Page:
I watched The Nightmare Before Christmas at the weekend, so in my house at least, this means that Halloween is nearly here. Gothic books are some of my favourite to read, mostly because the early ones really broke free from Victorian writing contraints and kinda put a big 'fuck you' up to the expectations of society. There's no Pride and Prejudice in this literary canon (thank god). So, here's a selection of some of the best - in my opinion - Gothic reads out there to pick up this October.
1.) Wuthering Heights by Emily Bronte. This is one of my all-time favourite books, ever. It's set over the misty moors of Yorskhire, features a terrifying little ghost child and has characters that subvert expectations every step of the way along the plot. Heathcliff is pretty much a monster from the offset. Cathy's love for him, which btw totally extends into her marriage to another man, is almost as shocking for writing of the time as her belief that she doesn't care if she goes to hell as long as she's with Heathcliff. This is one of the best Gothic love stories and if you haven't read the book you NEED to.
2.) The Picture of Dorian Gray by Oscar Wilde. This is quite a quick read to whizz through, but a powerful one. Dorian Gray is an A* creep who makes a pact with the devil to stay young forever. Dorian parties, acts licentiously and does pretty much whatever the hell he wants, whilst a portrait of his becomes more rotten and terrifying with each vile act he commits. Oh, and there's a fab undercurrent of the suggestion that he has homoerotic feelings that kinda reminds me of an early fan-fic, where everything is so subtle you almost miss it.
3.) Dracula by Bram Stoker. Because duh, the OG vampire book. It's not the first okay, but a LOT of our modern ideas about what vampires are all about come from this. There's a lot of bloodsucking of white-clad virgins, creepy castles and the whole bat thing pops up too. It's truly a Gothic classic and had me HOOKED. Which reminds me, I need to reread this asap.
4.) The Monk by Matthew Lewis. This is the one of the earliest books that's recognised as being part of the Gothic canon, but that doesn't mean it's reserved or less well developed than the others I've mentioned so far. It's amazing, and yet so much less well known. It really attacks the Church - the book contains both a pregnant nun and a girl who pretends to be a man to become a monk in the monastery of the man she loves. It's hella juicy and filled with SO many Gothic tropes. I could read this one over and over again.
5.) Poetry by Edgar Allan Poe. 'The Raven' is such a good one to get into Gothic poetry with. It has an amazing rhythm - I mean, you can't read the poem without imagine the Raven tap-tapping away at the chamber door. It's set on a gloomy December evening and is definitely spooky enough for an All Hallows Eve read. Plus the Simpsons parodied it in a Treehouse of Horror episode so, y'know, it HAS to be good. 'The Raven' isn't actually my favourite of his though - if you want a short Gothic-esque poem, then Annabel Lee is such a gorgeous one to go for.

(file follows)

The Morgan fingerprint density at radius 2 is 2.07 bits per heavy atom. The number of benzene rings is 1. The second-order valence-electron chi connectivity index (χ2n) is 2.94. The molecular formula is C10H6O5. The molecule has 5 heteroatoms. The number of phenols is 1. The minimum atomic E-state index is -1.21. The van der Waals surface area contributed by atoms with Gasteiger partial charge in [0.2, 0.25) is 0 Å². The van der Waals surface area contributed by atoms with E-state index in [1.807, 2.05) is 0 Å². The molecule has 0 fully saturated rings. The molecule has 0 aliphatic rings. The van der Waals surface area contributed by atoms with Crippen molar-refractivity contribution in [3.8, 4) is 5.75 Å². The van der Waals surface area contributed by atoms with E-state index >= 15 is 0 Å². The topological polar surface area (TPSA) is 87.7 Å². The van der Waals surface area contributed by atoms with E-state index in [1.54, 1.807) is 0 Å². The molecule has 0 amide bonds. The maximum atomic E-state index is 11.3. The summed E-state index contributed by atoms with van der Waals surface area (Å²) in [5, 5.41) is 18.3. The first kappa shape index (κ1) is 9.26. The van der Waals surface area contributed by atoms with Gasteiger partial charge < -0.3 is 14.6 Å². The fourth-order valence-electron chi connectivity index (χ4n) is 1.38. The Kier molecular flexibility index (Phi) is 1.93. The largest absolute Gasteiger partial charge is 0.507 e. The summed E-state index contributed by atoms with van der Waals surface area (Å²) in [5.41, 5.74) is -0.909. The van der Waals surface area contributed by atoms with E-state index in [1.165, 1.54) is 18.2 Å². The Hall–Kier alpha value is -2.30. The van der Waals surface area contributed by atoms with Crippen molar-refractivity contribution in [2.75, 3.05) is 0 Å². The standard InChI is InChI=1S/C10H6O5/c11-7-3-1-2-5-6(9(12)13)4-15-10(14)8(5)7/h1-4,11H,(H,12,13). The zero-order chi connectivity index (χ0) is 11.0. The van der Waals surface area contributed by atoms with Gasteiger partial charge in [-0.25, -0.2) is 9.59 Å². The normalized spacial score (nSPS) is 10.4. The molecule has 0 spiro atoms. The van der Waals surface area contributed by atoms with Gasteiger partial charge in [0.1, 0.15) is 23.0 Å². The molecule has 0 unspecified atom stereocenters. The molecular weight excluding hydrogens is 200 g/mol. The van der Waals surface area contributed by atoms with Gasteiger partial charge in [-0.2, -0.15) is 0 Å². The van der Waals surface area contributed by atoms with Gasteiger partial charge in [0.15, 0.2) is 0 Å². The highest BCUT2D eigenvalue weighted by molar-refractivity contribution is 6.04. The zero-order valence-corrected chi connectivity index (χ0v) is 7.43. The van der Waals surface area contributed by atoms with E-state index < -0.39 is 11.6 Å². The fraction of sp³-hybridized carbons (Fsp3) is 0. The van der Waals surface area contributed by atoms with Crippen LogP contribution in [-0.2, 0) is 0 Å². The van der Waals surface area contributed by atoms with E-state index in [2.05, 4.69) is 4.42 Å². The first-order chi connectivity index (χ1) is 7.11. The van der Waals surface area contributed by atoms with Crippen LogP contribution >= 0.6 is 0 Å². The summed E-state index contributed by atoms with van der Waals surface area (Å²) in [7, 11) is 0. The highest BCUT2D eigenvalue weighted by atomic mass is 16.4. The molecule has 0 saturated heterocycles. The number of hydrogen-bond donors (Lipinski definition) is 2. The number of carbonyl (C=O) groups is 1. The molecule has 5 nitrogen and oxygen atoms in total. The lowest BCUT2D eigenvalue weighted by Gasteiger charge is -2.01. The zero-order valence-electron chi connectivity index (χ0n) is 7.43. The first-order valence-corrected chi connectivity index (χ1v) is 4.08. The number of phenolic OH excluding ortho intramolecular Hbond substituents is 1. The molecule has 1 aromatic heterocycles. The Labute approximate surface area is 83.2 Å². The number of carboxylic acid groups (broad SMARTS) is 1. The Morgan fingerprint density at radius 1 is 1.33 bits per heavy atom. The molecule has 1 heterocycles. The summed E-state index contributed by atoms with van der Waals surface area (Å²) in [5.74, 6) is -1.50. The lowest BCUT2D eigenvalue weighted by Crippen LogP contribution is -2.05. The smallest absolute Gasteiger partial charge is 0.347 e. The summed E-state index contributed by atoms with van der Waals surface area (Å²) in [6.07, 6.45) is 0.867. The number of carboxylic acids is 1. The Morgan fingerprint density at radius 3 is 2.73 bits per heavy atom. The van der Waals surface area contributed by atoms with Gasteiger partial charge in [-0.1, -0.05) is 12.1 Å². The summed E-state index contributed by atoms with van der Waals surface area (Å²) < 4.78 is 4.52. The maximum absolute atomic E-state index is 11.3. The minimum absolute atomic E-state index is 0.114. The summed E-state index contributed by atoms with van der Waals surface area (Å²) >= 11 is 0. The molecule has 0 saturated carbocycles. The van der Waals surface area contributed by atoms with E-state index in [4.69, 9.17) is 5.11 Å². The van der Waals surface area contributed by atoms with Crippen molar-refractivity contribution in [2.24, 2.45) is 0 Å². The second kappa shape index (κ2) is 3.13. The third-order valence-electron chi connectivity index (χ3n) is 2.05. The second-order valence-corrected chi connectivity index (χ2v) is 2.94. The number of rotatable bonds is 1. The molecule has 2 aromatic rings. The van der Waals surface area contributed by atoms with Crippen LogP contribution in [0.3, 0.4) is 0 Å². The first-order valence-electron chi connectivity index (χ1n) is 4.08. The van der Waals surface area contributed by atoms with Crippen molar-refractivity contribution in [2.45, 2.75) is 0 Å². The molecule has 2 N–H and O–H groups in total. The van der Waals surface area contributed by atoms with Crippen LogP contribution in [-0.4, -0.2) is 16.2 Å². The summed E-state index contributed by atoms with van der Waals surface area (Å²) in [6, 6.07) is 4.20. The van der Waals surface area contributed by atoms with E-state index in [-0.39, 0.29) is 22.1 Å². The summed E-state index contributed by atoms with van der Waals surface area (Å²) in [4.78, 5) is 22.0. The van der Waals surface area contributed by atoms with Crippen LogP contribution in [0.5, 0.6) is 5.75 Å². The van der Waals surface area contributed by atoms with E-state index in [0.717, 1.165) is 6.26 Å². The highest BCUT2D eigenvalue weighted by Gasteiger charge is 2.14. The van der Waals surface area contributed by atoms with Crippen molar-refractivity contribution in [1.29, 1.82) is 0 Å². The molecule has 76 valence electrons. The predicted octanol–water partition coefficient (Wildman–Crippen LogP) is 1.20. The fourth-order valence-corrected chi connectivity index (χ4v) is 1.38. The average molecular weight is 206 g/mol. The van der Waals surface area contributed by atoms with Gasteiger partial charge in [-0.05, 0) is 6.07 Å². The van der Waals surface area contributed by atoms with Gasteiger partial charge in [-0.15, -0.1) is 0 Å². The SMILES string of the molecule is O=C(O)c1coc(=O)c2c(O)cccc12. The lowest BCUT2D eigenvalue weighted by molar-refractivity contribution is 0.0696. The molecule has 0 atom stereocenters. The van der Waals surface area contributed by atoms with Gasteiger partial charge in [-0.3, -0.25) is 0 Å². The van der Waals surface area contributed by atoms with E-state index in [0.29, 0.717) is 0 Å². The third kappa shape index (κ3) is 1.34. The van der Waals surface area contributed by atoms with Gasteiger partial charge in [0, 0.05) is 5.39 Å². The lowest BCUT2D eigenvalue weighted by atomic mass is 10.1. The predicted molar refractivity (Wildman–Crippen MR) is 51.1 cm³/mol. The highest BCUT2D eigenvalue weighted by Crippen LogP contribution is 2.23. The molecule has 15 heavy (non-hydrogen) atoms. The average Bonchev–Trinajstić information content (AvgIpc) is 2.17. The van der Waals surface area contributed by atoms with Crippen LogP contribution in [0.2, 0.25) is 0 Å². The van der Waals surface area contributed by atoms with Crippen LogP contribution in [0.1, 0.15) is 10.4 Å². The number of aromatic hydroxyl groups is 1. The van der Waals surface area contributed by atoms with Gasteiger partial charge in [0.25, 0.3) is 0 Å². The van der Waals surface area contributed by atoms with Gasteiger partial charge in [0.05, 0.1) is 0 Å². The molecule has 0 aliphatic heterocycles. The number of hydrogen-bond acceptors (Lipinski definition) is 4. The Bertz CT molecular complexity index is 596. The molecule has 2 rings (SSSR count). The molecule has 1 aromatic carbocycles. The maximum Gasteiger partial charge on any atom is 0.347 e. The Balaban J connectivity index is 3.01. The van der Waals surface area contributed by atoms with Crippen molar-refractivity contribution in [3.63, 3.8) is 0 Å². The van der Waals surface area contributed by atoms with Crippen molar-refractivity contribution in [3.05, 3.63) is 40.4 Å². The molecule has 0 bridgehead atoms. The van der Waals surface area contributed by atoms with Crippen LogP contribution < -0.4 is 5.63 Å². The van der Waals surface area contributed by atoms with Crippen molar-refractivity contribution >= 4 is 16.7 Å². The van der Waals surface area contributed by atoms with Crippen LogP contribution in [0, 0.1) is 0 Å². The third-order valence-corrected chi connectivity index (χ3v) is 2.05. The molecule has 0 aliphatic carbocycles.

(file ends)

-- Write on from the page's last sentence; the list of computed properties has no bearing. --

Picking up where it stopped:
6.) Frankenstein by Mary Shelley. Another classic here. Frankenstein is so far removed from modern media interpretations of it (if ya still don't know, Frankenstein is the name of the scientist, not the monster. I bet Shelley's turning in her grave over that one) that you need to read it to understand its importance. I feel so much empathy for the poor creature and so much rage at Frankenstein. It's one of those books that remind you of how damaging the patriarchy can be, and it's one of the oldest books I've read that presents a Muslim character in a positive light. Shelley's mother, Mary Wollstonecraft was a key first wave feminist, and Frankenstein really draws on some of the early ideas that M.W spoke about.
7.) The Yellow Wallpaper by Charlotte Perkins Gilman. This is another one that attacks the patriarchy, and is a little less well known. It's also a short story which you'd be able to whip through in a day. The main character is forced to stay trapped in her room because she's a feeble woman who is prone to sickness etc etc. She wants to leave but the windows are barred and the door is locked. Her husband plays it off as him 'protecting' her, obvs, and as time goes on she starts to lose her mind. It's trippy and Gothic and mostly scary because somehow things haven't changed too much over the last two centuries.
I'm going to end this here because I kinda want to go and re-read all of these now, and hunt down an illustrated book of Poe's poetry because oh my god can you imagine how beautiful that would be? I'm going to be hella disappointed if there isn't one out there!